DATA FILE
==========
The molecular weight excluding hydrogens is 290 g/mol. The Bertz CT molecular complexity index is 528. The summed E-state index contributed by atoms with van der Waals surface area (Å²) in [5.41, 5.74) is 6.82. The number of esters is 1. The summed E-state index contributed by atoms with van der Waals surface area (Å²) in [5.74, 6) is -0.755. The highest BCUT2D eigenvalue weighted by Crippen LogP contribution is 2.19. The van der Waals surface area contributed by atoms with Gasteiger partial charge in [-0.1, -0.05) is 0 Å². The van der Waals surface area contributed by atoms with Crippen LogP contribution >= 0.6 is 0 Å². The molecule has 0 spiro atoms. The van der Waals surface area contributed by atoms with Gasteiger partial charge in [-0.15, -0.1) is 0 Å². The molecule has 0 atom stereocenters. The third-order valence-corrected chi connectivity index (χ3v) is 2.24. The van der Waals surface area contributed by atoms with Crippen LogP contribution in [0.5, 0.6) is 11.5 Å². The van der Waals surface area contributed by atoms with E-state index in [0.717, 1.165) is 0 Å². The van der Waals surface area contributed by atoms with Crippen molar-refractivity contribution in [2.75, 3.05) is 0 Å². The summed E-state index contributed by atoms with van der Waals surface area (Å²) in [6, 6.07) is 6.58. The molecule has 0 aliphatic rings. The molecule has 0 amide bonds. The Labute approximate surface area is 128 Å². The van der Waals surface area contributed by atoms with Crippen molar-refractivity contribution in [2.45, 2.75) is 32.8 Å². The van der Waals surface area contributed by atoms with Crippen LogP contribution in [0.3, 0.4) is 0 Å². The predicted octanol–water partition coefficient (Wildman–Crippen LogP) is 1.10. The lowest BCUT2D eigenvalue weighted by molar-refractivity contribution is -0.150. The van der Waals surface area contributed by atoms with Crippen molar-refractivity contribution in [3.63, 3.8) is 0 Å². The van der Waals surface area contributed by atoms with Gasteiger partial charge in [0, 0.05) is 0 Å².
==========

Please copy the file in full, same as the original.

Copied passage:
The molecular weight excluding hydrogens is 290 g/mol. The Bertz CT molecular complexity index is 528. The summed E-state index contributed by atoms with van der Waals surface area (Å²) in [5.41, 5.74) is 6.82. The number of esters is 1. The summed E-state index contributed by atoms with van der Waals surface area (Å²) in [5.74, 6) is -0.755. The highest BCUT2D eigenvalue weighted by Crippen LogP contribution is 2.19. The van der Waals surface area contributed by atoms with Gasteiger partial charge in [-0.1, -0.05) is 0 Å². The van der Waals surface area contributed by atoms with Crippen LogP contribution >= 0.6 is 0 Å². The molecule has 0 spiro atoms. The van der Waals surface area contributed by atoms with Gasteiger partial charge in [-0.15, -0.1) is 0 Å². The molecule has 0 atom stereocenters. The third-order valence-corrected chi connectivity index (χ3v) is 2.24. The van der Waals surface area contributed by atoms with Crippen LogP contribution in [0.5, 0.6) is 11.5 Å². The van der Waals surface area contributed by atoms with E-state index in [0.717, 1.165) is 0 Å². The van der Waals surface area contributed by atoms with Crippen molar-refractivity contribution in [2.75, 3.05) is 0 Å². The summed E-state index contributed by atoms with van der Waals surface area (Å²) in [6, 6.07) is 6.58. The molecule has 0 aliphatic rings. The molecule has 0 amide bonds. The Labute approximate surface area is 128 Å². The van der Waals surface area contributed by atoms with Crippen molar-refractivity contribution in [2.45, 2.75) is 32.8 Å². The van der Waals surface area contributed by atoms with Crippen LogP contribution in [0.3, 0.4) is 0 Å². The predicted octanol–water partition coefficient (Wildman–Crippen LogP) is 1.10. The lowest BCUT2D eigenvalue weighted by molar-refractivity contribution is -0.150. The van der Waals surface area contributed by atoms with Crippen molar-refractivity contribution in [3.63, 3.8) is 0 Å². The van der Waals surface area contributed by atoms with Gasteiger partial charge in [0, 0.05) is 0 Å².